The Greatest Parents Will Never Be Famous

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I finished reading a biography of Mahatma Gandhi – no doubt this was a very influential and GOOD man… I could not help but be disappointed with how little time he actually spent with his family. Yes, he changed the world and influenced a lot of people…leaders, the poor, and everyone in between…but again, I could not help but feel almost a sadness for his immediate family.  Gandhi spent YEARS studying different religions and visiting countries and villages helping as many people as he could that were not in the position to help themselves.  He had five children but none of which he could say he was absolutely close to.  After spending so many years away from his family and even when they lived together he was always out trying to help the world – what about his children?  I wonder… did Karamchand Gandhi (Mahatma Gandhi’s father) spend many years away from his children?  Would Mahatma Gandhi become as driven to be as he was had he been raised differently?  Think of the famous and influential people you’ve learned about past as well as present.  Do you know of their parents?  Truth is in most cases, the best parents will never be famous.

What is more important – to leave this world a better place than when you first came into it, or to have off spring and guide them well enough to lead a quality life?  Does it have to be one way or the other?  Every day we are encouraged to spend money and make money so we can continue to spend it on things that we “need” or really want.  I do share the same belief as Gandhi that everyone rich and poor should work for what they need without taking advantage of others to do so.  However, in today’s world it’s not about family and helping each other lead a quality life.

You have people who go to school in hopes of getting a good job, to buy a house, and have a family, and to encourage the next generation to do the same.  Then you have the people that don’t work, that live off of government benefits, that go and have children to get even more benefits, and ultimately influencing the next generation to do the same.  Then you have people who work and don’t have any children. They work to pay for things: their house, cars, bills… everything we are conditioned to think are necessary…but what about family?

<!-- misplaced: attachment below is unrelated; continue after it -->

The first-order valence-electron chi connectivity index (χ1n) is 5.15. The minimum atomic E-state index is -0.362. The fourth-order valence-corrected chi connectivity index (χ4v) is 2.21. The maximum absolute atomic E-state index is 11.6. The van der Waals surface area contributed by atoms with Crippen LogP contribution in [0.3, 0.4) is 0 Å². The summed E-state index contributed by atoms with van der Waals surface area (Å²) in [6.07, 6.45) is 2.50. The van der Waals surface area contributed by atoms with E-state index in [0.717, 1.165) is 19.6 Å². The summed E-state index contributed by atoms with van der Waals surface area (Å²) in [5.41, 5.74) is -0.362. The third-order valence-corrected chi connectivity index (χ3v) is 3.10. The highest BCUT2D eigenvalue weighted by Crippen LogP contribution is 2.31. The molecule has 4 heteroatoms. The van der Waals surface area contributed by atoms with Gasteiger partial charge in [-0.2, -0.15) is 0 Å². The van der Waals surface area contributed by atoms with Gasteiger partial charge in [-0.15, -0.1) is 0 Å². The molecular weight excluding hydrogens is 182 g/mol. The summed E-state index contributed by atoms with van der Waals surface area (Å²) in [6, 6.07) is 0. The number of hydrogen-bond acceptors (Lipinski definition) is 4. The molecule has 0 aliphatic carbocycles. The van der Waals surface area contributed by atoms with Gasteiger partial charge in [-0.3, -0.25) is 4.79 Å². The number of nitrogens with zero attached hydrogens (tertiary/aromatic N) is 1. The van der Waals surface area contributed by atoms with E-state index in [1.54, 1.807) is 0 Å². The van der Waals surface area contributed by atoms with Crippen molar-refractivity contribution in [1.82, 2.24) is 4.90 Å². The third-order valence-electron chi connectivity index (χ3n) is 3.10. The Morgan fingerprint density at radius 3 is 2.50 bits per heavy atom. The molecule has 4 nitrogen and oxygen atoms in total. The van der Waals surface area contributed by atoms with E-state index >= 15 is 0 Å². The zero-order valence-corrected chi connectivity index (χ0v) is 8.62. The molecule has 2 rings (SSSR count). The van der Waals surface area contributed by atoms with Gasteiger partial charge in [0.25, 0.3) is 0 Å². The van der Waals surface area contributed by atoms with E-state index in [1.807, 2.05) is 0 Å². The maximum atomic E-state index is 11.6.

If you look up in the sky you’ll see a flock of birds probably flying or hanging out in the trees.  In the sea, fish swim in schools.  Elephants they are usually found to travel in their herd.  Almost every animal in the world stays with their family with exceptions of: panthers, Tazmanian devils, and moose.   Ok so it is argued that humans are not animals but for sake of argument what if we were to say we are ‘smarter’ animals… which one of these animal groups are we most like?

People feel sorry for those in the third world countries because they are starving and have no homes…but are they unhappy?  What if you were born poor, in a family, where you have to work for every meal in order to survive? Those that live in third world countries most likely depend on family and their neighbors, and chances are they are OK – they are surviving.  In fact, if they are surviving with family and friends – it is more than possible for them to say they are happy.  How many people live in our society that have a job, a home, a car, and everything else the media makes us think we need, that actually live unhappily?   Who are really the poor ones in this world – those without steady income or those without steady happiness?

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2 thoughts on “The Greatest Parents Will Never Be Famous

  1. This resonates Shawie! I often think of this on a smaller level…people lose interest when they ask me what I do and I say waitress. It’s not considered a profession with value. I’m often asked now that the kids are getting older, when will I get a real job. I’m not a doctor, or a lawyer but I am able to balance my job with my most important job, parenting and I don’t think that job ever really ends. I might not be societies definition of great, but maybe society shouldn’t be our target audience

    Liked by 1 person

    • Thank you for your feedback. I appreciate you taking the time to read my post. I’m happy that you commented and for what it’s worth…you are an awesome parent for ensuring that your children are taken care of and that they you are there for them.

      Like

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